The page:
THESE days, matches with eight, nine, or 10 minutes of stoppage time – or more – are commonplace, but for a certain vintage of Scot, there was once a sole reference point for any game that went beyond the usual two or three minutes of discretionary time: Richard Gough’s wondrous headed goal against Cyprus.

The grainy, sun-soaked images beamed back to living rooms in the late afternoon. Schoolkids rushing through the door just in time to see his flame-red hair appear through the static. The net bulging in what seemed like the 150th minute of a gruelling encounter. Scotland, improbably, having one foot in the World Cup.

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It may have been way back in 1989 that Gough scored that famous header for his country, but along with his goal against England in the 1985 Rous Cup win, it is the one that people still approach him to talk about all these years on.

So, with Scotland taking on Cyprus on the sunshine island and England at Hampden over the next few days, it seems an opportune time to not only do the same, and get his recollections of those iconic moments, but to also get his insight into the challenge that lies ahead for Steve Clarke and his men. First of all, in Larnaca this evening.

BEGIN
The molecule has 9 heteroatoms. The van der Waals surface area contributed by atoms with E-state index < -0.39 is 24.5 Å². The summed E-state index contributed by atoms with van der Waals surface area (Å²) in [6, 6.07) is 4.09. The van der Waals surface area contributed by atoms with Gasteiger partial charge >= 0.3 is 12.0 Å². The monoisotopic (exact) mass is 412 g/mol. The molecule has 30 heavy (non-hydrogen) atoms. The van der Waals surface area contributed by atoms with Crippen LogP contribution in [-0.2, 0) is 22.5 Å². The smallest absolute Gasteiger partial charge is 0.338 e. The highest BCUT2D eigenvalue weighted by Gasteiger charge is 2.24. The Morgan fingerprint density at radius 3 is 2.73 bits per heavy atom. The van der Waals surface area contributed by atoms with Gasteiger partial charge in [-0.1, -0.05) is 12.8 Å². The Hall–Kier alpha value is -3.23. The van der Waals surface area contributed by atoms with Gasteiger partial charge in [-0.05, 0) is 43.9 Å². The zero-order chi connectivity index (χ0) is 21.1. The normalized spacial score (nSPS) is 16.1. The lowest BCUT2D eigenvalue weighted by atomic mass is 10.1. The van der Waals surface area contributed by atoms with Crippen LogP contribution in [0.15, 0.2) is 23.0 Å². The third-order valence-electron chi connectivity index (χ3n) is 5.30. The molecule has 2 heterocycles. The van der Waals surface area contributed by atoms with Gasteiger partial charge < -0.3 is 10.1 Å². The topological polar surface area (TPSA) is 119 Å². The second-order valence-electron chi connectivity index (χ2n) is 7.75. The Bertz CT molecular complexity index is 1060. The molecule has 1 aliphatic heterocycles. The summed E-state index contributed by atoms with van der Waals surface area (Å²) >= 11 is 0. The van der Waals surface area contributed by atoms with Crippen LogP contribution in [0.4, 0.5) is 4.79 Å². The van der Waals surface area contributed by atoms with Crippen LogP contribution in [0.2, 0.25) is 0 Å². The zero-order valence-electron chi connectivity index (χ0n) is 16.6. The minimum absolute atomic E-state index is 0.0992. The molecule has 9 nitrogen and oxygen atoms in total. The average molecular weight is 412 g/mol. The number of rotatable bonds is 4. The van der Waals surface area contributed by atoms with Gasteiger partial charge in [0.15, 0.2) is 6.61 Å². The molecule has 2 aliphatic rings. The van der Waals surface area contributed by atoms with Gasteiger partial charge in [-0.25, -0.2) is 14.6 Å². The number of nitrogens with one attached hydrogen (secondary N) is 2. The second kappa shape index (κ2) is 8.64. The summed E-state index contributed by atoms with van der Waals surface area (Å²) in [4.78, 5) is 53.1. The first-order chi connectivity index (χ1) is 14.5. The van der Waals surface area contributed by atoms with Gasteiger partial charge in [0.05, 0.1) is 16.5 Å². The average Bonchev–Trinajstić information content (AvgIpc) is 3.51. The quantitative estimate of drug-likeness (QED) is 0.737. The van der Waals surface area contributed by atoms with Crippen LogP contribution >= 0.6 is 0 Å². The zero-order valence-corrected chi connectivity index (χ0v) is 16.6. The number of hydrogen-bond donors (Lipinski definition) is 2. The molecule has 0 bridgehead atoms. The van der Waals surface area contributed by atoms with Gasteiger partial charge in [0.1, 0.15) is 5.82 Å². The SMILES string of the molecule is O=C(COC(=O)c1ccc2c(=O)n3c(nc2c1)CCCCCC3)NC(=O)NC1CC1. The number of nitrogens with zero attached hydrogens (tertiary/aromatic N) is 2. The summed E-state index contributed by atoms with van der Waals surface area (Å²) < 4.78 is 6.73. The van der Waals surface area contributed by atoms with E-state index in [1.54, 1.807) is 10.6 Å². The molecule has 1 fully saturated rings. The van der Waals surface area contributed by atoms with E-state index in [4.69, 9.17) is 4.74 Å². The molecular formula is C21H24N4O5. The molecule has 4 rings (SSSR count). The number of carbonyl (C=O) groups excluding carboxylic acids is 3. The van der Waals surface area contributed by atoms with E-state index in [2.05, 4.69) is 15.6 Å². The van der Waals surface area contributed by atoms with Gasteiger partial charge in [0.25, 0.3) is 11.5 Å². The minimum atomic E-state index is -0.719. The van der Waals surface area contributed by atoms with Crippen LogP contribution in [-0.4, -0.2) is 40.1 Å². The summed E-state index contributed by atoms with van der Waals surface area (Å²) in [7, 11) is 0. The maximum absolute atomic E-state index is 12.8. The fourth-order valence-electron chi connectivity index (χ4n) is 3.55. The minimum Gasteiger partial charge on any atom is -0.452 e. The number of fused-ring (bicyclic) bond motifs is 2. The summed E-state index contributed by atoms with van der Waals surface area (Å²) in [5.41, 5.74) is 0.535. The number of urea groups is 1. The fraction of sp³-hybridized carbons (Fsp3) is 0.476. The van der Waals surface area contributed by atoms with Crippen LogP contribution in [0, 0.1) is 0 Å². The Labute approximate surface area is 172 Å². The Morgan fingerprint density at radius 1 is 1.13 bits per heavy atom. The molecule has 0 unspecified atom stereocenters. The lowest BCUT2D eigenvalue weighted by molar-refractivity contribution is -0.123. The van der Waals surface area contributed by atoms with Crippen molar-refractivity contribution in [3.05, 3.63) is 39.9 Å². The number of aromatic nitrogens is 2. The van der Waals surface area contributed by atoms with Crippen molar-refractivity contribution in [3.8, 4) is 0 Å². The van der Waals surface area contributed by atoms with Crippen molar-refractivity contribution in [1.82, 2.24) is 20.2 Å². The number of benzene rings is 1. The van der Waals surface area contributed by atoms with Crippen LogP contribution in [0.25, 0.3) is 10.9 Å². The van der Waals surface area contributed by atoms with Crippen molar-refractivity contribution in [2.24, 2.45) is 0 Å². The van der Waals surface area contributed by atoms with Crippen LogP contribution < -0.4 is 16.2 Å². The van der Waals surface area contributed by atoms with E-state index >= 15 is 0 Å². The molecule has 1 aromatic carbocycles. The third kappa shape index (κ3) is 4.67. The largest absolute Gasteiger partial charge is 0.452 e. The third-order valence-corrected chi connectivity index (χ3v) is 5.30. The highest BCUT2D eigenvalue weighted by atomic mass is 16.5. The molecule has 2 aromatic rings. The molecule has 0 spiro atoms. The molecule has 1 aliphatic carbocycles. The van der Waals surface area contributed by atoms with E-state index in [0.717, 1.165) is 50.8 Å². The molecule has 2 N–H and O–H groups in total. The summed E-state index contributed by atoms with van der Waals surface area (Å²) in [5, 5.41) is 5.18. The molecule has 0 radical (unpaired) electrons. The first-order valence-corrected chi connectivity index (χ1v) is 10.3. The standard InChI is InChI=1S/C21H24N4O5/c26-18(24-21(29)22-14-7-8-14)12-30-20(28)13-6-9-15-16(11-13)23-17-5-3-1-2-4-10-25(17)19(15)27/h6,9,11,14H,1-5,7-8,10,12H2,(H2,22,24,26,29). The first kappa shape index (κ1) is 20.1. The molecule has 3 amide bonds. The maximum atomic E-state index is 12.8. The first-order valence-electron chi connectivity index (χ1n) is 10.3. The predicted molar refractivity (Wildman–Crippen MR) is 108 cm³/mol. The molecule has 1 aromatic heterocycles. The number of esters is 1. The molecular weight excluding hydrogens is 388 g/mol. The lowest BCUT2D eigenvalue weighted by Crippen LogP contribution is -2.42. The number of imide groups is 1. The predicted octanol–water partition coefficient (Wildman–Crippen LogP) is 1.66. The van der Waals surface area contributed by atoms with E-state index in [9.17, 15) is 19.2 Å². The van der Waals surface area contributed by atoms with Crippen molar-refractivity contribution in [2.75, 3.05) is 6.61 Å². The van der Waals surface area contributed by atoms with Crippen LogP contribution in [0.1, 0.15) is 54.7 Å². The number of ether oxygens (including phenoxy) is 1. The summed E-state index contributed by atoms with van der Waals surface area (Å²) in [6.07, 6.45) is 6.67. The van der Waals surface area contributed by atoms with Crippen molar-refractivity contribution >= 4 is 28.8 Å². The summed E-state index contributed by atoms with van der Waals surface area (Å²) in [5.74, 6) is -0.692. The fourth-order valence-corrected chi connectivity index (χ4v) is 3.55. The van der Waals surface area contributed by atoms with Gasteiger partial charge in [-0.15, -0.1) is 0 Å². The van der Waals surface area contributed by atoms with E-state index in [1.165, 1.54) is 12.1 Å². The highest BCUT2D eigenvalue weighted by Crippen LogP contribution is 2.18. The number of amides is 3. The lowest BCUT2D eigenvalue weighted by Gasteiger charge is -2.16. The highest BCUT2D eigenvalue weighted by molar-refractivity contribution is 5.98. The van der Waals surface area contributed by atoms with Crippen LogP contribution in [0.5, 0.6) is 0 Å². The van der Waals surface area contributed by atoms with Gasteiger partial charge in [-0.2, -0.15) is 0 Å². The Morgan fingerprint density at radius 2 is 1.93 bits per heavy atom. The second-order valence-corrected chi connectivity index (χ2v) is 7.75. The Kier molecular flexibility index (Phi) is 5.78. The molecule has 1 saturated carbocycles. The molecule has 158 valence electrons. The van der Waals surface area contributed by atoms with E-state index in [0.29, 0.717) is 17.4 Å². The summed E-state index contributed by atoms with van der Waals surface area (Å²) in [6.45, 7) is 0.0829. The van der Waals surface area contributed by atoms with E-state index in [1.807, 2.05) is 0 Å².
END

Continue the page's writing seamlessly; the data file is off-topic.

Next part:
“These games are never straightforward,” Gough said.

“Our group for Italia ’90 also had France and Yugoslavia in it, and Yugoslavia had a really good team.

“France drew against Cyprus over there, they drew 1-1, and we knew if we bettered that result then we had a good chance, because Yugoslavia were by far the best team.

“I remember it was really nice weather, the ground was really hard and bouncy, it was difficult conditions. We all had the rubber studs on. We soon figured out why the managed to draw with France! They were actually a good team as well, they had some good players.

“We went 1-0 up, Maurice Johnston scored a great goal. Then they equalised, and not long into the second half they went ahead. We knew that if we lost that game, we wouldn’t have gone to the World Cup.

“So, luckily enough, wee Maurice laid one back to me and my shot took a wicked deflection to take the goalie out and somehow it ended up in the net. At 2-2 we were both pushing for the winner, so it got really end to end.

“We got a free kick in the 97th minute of the game, big Roy Aitken pinged the ball across, and I scored one of the best headers that I ever scored in my career. It was a really good header, the keeper had no chance.

“It was really unusual for that amount of time to be added on in those days, but thankfully it was on that occasion.